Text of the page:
" Aspirin for dog arthritis is both common and controversial. Aspirin is effective in reducing swelling and minor arthritis pain in dogs, but prolonged or over-use can lead to stomach issues such as ulcers. If aspirin is used for treating canine arthritis, it should be done under the supervision on a vet and the smallest dosage for pain relief should be used "
Dog arthritis can be caused by various things. Injuries to the legs can cause arthritis in the affected joints. A hereditary condition called canine hip dysplasia is also a form of arthritis that affects the hip joint of a dog. And, like in humans, old age can herald the early stages of arthritis.
Using aspirin to treat arthritis in dogs can be a safe and
approach, provided the treatment is handled cautiously. Aspirin is a
powerful drug, so its use must be monitored carefully. Aspirin is used
for treating dog arthritis because it is an anti-inflammatory. The drug
will reduce the swelling and inflammation in the dog’s joints, which
offers pain relief. However, it is important to remember that the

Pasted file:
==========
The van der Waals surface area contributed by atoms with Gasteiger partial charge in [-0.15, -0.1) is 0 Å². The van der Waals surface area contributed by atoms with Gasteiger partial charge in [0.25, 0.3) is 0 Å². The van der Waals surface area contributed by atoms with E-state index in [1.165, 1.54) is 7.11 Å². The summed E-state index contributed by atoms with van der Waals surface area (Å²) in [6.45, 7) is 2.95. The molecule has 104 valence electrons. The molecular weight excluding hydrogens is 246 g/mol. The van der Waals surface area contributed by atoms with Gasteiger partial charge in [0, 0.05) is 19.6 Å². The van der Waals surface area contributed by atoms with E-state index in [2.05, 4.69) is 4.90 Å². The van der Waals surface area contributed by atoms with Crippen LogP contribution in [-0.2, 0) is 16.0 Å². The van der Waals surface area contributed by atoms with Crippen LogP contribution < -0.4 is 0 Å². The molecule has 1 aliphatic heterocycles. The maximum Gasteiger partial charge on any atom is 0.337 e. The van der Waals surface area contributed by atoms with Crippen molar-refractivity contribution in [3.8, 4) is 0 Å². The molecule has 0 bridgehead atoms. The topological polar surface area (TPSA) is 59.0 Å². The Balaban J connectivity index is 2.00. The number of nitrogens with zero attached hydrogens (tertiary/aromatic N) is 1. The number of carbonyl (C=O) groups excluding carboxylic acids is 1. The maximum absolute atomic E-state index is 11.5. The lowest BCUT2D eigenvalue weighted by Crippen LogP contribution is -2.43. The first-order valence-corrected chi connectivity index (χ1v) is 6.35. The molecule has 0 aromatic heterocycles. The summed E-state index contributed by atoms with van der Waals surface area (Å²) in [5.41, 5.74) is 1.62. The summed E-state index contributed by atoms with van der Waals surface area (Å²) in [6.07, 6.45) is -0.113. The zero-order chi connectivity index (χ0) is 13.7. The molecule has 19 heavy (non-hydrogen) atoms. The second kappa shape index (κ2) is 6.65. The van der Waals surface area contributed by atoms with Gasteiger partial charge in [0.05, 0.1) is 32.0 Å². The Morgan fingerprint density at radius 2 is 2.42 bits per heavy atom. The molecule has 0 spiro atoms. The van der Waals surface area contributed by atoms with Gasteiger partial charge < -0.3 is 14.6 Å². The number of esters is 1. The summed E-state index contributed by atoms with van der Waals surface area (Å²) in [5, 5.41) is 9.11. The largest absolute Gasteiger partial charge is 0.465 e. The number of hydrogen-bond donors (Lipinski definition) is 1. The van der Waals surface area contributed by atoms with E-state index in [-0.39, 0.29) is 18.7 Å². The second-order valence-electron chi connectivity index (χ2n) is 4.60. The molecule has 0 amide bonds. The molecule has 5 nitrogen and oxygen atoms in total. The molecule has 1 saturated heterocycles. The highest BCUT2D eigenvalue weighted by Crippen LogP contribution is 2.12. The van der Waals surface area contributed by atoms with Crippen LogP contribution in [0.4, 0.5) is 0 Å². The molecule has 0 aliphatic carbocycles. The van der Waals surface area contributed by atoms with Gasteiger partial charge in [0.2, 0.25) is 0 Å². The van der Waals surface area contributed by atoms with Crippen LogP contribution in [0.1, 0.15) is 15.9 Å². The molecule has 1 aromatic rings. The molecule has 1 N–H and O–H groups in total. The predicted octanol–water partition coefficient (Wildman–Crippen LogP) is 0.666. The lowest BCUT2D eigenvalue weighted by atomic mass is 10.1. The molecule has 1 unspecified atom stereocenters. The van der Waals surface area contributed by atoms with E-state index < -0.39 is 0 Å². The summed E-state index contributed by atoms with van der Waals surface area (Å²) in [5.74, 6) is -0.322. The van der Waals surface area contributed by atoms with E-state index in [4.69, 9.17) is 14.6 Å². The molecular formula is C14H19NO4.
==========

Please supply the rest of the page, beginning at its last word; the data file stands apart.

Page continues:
relief is only temporary and aspirin should only be used to treat mild
cases of arthritis.
Aspirin is not safe for young animals. Also, aspirin for dog arthritis can irritate a dog’s stomach, much like it can in humans. It can irritate the stomach lining and cause ulcers. It is important that you monitor your dog’s reaction to the aspirin and if bloody vomiting begins to occur, cease the use of the aspirin and seek the advice of a vet as soon as possible.
Dog arthritis Aspirin should be administered no more often than every 12 hours and should always be administered with food. It is also important to stay within the safe dosage limits for your dog, and only give the smallest dose that offers the most relief.
A rule of thumb is to start with 5mg per pound of the dog’s body weight and slowly increase the dosage not to exceed 10mg per pound. If, at the maximum dosage, your dog is still showing signs of pain, other alternative treatments might need to be explored.
There are other treatment options you can try, if you do not want to use aspirin. It is important to note that mixing aspirin with other treatments may cause an adverse reaction, so take care to make sure the treatments do not conflict. You should consult your vet before attempting to combine treatment regimens:
Have a Question, Request or Want to Share a Story that could help others? Our editors and pet health professionals will answer 1 question per week for free!
We will do our best to get back to you quickly (it depends on how many questions we receive each day). If you do require an immediate response we suggest using this online dog veterinary service that is available now.